• http://www.facebook.com/blendedlibrarian Steven Bell

    The good news is that it doesn't take any additional money or hi-tech to create a better library user experience based on totality, meaning and relationships. See: http://dbl.lishost.org/blog/2009/05/08/three-wa… and http://www.libraryjournal.com/article/CA6673840

  • http://kenleyneufeld.com Kenley Neufeld

    Great links Steven and thank you Patti for making the connection to traditional media.

    Even though I recognize that user experience can be done with little or no money, and this is where I will focus, to do it at the level of Starbucks and the Ritz-Carlton will cost some money; I'm sure they spent a ton. Granted, we can learn from what they did in business and not spend as much money.

    Keep the comments coming.

  • buffyjhamilton

    I had just picked up my copy of Fast Company and had started to read the article on edupunks when I came across your blog post while searching for the e-copy. GREAT post—thanks for the excellent food for thought!

    Best,
    Buffy Hamilton

  • stevesprinkel

    We will always have books. I am reading some right now. Libraries are like banks-safety deposit banks, They maintain information securely, even if containing errors, whereas electronics, particularly the emerging, cliched, infosources like wiki are hackable, apt to be contaminated, open to too much editing, unfocused. And the info, the writing, can disappear.

    I love both systems, and they should co-exist, but not at the expense of one.

    And I can not read with pleasure and physical patience electronic material. I would never consider reading Robert Caro's latest book on Lyndon Johnson online, ever. It would be too tiring, and not portable, not comfortable.

    Open sourcing implies the internet-based material. I am not afraid of the free-for all, but proof and hierarchy have their place. Your lucky your library is not critiqued by the sociopaths on YELP.

    After educating myself for the past 40 years, post serious institutional experience, including 1 year at Harvard, I think that Harvard is not going away because its like the CIA, or the lobbyists who make sure that Westinghouse and GE get Defense Department funding. Its need is self perpetuating by past and current members of the community and the future community that will want to take advantage of the fast lane that is Harvard and the modest number of institutions like it.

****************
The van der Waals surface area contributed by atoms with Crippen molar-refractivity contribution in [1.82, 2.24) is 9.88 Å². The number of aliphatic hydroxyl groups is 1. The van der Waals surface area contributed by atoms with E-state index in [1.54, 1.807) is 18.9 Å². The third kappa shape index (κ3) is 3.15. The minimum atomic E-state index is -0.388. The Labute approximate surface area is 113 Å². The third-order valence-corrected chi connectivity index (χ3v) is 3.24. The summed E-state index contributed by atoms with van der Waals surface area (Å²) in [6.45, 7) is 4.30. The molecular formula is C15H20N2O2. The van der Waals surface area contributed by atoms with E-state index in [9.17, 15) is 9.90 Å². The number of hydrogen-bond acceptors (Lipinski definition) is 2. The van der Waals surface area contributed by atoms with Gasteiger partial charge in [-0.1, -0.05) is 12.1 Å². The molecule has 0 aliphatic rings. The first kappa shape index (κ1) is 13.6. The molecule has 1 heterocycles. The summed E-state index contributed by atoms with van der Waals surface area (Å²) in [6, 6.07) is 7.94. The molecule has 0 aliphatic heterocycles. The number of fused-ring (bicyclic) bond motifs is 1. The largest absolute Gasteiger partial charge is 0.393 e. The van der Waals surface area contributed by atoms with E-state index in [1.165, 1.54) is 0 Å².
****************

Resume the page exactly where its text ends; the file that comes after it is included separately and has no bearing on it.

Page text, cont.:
How can alternatives break that clubby system ?

    The wrong people are tasked with deciding whether to fund libraries. These are the same people who considered closing the state parks right before the no vacancy season.

    My wife, ignorant of what I am writing right now, has just taken three books to bed with her.

    But I believe that all the new ideas, critiques of longstanding systems, wondering, doubting, is fine. In the end we will decide that a laptop can not replace a book, that laptops lead more people to buy books than vice-versa, and the problems with libraries are that they are too small and not funded well.

    We just got home from seeing the movie about Julia Child. It was all about a book.

    And a blog.

  • http://www.uopeople.org/ Daniela UoPeople

    University of the People (UoPeople) is the world’s first non profit, tuition-free, online academic institution dedicated to the global advancement and democratization of higher education. The high-quality, low-cost and global pedagogical model embraces the worldwide presence of the Internet and dropping technology costs to bring collegiate level studies to even the most remote places on earth. With the support of respected academics, humanitarians and other visionaries, the UoPeople student body represents a new wave in global education.
    http://www.uopeople.org

    See what the United Nations has to say about us http://www.un.org/apps/news/story.asp?NewsID=30

  • http://kenleyneufeld.com Kenley Neufeld

    I love you Steve; thank you for writing so beautifully (as usual) and singing the praises of the analog.

  • http://kenleyneufeld.com Kenley Neufeld

    Thank you Daniela for bringing this to my attention; I will check it out.

  • http://www.facebook.com/profile.php?id=38307077 facebook-38307077

    I agree that I am worried about higher education as a whole. We see it in the library because the shifts caused our models to break earlier than the rest of the academy, but who is going to want to pay for a class here, when they can watch world-class lecturers on YouTube for free? Or see MIT syllabi, etc. for free?

    Especially since many people seem to think that college is a “product” where they sit in a class and have knowledge poured into them, and then they go get a great salary, instead of seeing education as a “process” that is going to involve at least tears, and perhaps sweat and sometimes blood, as they challenge their assumptions and work to find the truth for themselves.

    Going through the process is worth paying for, but does that have to include ivy-covered buildings?

    So, I think librarians need to start showing faculty web 2.0 tools. So that we get prepared for the paradigm shift. Like Michael Wesch's ideas (http://www.youtube.com/watch?v=J4yApagnr0s as a start)

  • http://kenleyneufeld.com Kenley Neufeld

    One element that none of the programs that highlight MIT, etc. is that we will still need the MIT's of the world to produce some of the content. Of course, if everyone/everything migrated outside an institution we would just have scholars providing content, right? It's an interesting environment.

    We definitely need to start showing web 2.0; on my campus I serve on two IT-related committees and am chair of the committee on online instruction and this provides a great opportunity.

    Do you work with my friend Cindi?

  • http://kenleyneufeld.com Kenley Neufeld

    One element that none of the programs that highlight MIT, etc. is that we will still need the MIT's of the world to produce some of the content. Of course, if everyone/everything migrated outside an institution we would just have scholars providing content, right? It's an interesting environment.

    We definitely need to start showing web 2.0; on my campus I serve on two IT-related committees and am chair of the committee on online instruction and this provides a great opportunity.

    Do you work with my friend Cindi?